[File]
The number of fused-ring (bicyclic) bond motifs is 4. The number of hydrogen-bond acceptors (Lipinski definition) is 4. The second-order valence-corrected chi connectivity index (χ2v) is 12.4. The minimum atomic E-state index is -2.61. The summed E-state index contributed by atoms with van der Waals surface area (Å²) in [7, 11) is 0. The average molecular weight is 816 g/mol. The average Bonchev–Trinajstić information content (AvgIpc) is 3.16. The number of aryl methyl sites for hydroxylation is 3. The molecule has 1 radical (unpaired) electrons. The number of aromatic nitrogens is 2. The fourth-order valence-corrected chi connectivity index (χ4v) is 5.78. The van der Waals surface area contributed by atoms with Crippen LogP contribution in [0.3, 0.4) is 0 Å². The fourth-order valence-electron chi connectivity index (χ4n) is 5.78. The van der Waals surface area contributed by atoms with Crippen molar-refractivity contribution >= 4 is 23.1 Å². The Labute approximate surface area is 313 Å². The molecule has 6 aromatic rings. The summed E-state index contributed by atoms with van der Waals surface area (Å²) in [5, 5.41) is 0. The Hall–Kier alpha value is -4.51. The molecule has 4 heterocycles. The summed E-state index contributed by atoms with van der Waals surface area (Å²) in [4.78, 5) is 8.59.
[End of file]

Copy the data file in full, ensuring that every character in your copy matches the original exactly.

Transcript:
The number of fused-ring (bicyclic) bond motifs is 4. The number of hydrogen-bond acceptors (Lipinski definition) is 4. The second-order valence-corrected chi connectivity index (χ2v) is 12.4. The minimum atomic E-state index is -2.61. The summed E-state index contributed by atoms with van der Waals surface area (Å²) in [7, 11) is 0. The average molecular weight is 816 g/mol. The average Bonchev–Trinajstić information content (AvgIpc) is 3.16. The number of aryl methyl sites for hydroxylation is 3. The molecule has 1 radical (unpaired) electrons. The number of aromatic nitrogens is 2. The fourth-order valence-corrected chi connectivity index (χ4v) is 5.78. The van der Waals surface area contributed by atoms with Crippen LogP contribution in [0.3, 0.4) is 0 Å². The fourth-order valence-electron chi connectivity index (χ4n) is 5.78. The van der Waals surface area contributed by atoms with Crippen molar-refractivity contribution >= 4 is 23.1 Å². The Labute approximate surface area is 313 Å². The molecule has 6 aromatic rings. The summed E-state index contributed by atoms with van der Waals surface area (Å²) in [5, 5.41) is 0. The Hall–Kier alpha value is -4.51. The molecule has 4 heterocycles. The summed E-state index contributed by atoms with van der Waals surface area (Å²) in [4.78, 5) is 8.59.